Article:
For Second Prize, I chose the poem titled Freedom in Science (14) Wesley Trinkle – Domino Servite College – this enthusiastic account of the freedom, wonder and creativity in science, had me thinking and kept me smiling. This young poet has captured the thrill and passion in engaging in creative thoughts and experiments.

First Prize goes to a poem titled Freedom for me (16) Brandon George – Domino Servite College - a beautiful and vivid poem about finding freedom in the Australian countryside, when, I quote, ‘the evening shines like brass’. With images like this, I was transported me to another place. Congratulations to a poet with a talent for painting word-scapes!


In the Secondary School Section I chose three poems to Commend:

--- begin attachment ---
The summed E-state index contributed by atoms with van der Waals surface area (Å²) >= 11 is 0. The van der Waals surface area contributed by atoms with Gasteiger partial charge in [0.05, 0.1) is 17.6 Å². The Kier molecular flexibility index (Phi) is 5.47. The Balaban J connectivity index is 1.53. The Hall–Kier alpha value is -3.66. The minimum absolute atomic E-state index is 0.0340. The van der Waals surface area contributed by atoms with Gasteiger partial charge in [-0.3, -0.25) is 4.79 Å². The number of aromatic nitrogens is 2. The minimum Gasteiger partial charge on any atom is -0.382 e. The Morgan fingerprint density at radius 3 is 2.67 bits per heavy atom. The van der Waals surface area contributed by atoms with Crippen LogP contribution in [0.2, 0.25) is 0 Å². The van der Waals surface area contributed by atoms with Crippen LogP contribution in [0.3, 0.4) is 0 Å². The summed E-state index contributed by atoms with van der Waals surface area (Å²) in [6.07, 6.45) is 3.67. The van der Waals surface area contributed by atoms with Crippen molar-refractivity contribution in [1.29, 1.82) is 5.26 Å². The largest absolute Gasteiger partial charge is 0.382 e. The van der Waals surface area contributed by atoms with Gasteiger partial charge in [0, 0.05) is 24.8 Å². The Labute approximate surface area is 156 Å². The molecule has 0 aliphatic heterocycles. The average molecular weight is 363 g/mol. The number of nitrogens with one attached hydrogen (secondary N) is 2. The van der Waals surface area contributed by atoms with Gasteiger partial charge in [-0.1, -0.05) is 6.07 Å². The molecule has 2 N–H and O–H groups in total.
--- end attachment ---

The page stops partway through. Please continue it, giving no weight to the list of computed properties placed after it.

· The Beautiful Word (25) Amal TlaaOur Lady of the Sacred Heart College

· What is it? (28) Olivia Hayes – Domino Servite College

· I wanted to fly in the beautiful sky (12) Jasit Kaur – Domino Servite College

And I Highly Commended three poems:

· What happened to our acceptance? (6) Chloe Wightman – Domino Servite College

· Freedom is a funny word, isn’t it? (5) Jesse Blakers – Hawker College

· Why would you wear something so inappropriate (4) Freya Cox - The Friends School

For Third Prize in the Secondary School Section, I chose a poem titled Freedom Lies in Being Bold (8) – Aimy Tran - Our Lady of the Sacred Heart College - a mature, intelligent poem that is a reminder of what women have achieved, and what is yet to be achieved in regards to equality. This is a bold and thought-provoking poem.